What is the state of affair of Air India? Reuters report, “Air India, a relic of state ownership threatened by losses, bloated costs and more nimble rivals, needs to secure a massive debt and operational overhaul if it is to survive in a market growing at 20 percent a year.”  Under the condition prevailing now, AI not even paid the salaries for its staff since June and even cancelled handful of flights for one day due to non payment of fuel bills. The Reuters report further says, “Air India and 26 banks are in talks to restructure $4 billion of working capital debt in a deal that would force lenders including State Bank of India to accept equity in the carrier and cut lending rates to about 8 percent from 11-13 percent, saving it $133 million in interest costs.” The bankers do not have any other choice. But can they not invoke SARFAESI ACT? They dare not. AI is not an ordinary borrower. It is a government of India enterprise. Bankers cannot declare it as NPA. But they will have to accede to what ever the Government says. Even if the banks agree for a restructuring, Air India will not come out of its hibernated state. Chief Executive for the Indian subcontinent and Middle East at the Center for Asia Pacific Aviation (CAPA) Mr. Kapil Kaul said, “Fundamentally, Air India has reached a dead end,” and “From a business case standpoint it should have ceased to operate a few years back had it been a private company.”  In spite of its present turmoil and various adverse and incriminating findings of CAG report Manmohan Singh Government is pushing for rehabilitation without any concrete plans for its future turnaround and present aviation minister has said recently that a restructuring plan has been approved by the bankers and would head to the cabinet in coming weeks though the bankers have not signed off on it. But government will have to justify throwing good money for a bad preposition knowing fully well its impact. Even if the government ropes in fresh investors, full privatization for Air India is not possible considering political constraints.  In this connection Hikmat Mahawat Khan, a Netherlands-based consultant at the Center of Excellence Aviation of Capgemini Consulting said, “It is almost unavoidable to privities Air India or at least rope in private enterprise even if the government remains a stake holder; its current form is not sustainable in future.”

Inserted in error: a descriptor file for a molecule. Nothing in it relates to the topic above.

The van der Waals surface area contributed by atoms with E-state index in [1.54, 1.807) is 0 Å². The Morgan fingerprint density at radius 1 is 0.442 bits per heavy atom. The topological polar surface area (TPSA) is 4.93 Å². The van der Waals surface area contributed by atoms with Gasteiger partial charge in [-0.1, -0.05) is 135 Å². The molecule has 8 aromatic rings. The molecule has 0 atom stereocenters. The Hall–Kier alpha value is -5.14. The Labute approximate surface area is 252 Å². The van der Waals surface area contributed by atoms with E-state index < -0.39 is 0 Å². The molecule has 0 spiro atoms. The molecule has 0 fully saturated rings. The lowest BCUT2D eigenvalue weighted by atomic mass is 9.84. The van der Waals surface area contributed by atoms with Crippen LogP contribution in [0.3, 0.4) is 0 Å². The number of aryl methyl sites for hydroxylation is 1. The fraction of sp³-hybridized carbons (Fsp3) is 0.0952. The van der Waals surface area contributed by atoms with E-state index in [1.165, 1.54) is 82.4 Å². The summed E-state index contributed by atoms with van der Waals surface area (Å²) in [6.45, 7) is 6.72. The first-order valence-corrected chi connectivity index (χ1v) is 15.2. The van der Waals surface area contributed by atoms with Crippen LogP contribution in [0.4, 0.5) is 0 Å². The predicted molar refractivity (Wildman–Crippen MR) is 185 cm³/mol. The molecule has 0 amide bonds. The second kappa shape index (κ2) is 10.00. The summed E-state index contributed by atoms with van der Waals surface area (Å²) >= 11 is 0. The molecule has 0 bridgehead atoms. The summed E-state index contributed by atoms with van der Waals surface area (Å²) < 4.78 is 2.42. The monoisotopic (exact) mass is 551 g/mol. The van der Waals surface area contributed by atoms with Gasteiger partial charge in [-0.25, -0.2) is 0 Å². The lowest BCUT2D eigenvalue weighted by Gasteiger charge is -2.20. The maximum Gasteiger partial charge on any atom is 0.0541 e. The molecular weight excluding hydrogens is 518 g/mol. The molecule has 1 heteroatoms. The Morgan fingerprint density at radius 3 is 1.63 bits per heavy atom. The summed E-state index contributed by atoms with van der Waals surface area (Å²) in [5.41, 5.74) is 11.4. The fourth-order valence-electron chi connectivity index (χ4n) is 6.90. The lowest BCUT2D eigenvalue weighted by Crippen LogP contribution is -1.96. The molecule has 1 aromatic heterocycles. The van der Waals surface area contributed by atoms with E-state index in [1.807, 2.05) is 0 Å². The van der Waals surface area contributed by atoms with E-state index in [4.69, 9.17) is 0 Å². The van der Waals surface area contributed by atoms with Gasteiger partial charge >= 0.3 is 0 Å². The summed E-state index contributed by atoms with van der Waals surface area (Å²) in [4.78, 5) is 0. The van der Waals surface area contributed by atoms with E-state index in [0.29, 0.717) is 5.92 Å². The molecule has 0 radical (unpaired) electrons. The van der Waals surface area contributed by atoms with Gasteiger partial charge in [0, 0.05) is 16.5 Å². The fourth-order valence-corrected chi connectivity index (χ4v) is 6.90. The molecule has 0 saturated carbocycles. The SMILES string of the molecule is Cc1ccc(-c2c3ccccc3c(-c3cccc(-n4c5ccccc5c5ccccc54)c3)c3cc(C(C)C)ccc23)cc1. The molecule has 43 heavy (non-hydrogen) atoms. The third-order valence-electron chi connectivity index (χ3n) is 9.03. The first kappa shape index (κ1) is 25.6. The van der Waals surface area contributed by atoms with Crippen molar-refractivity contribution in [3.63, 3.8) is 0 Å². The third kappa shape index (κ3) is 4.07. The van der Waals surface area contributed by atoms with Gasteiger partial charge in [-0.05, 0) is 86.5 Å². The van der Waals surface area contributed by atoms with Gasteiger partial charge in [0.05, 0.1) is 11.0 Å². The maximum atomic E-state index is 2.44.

The pertinent question is whether the banks will show such an attitude with regard to other private enterprises particularly belonging to SMEs if they face such difficult situation. Will government come to the aid of such enterprises to come out of their predicaments? Whose money, the government is going to throw to back up a well known loosing venture? It is obvious that it is the tax payers’ money that is going to go down the drains.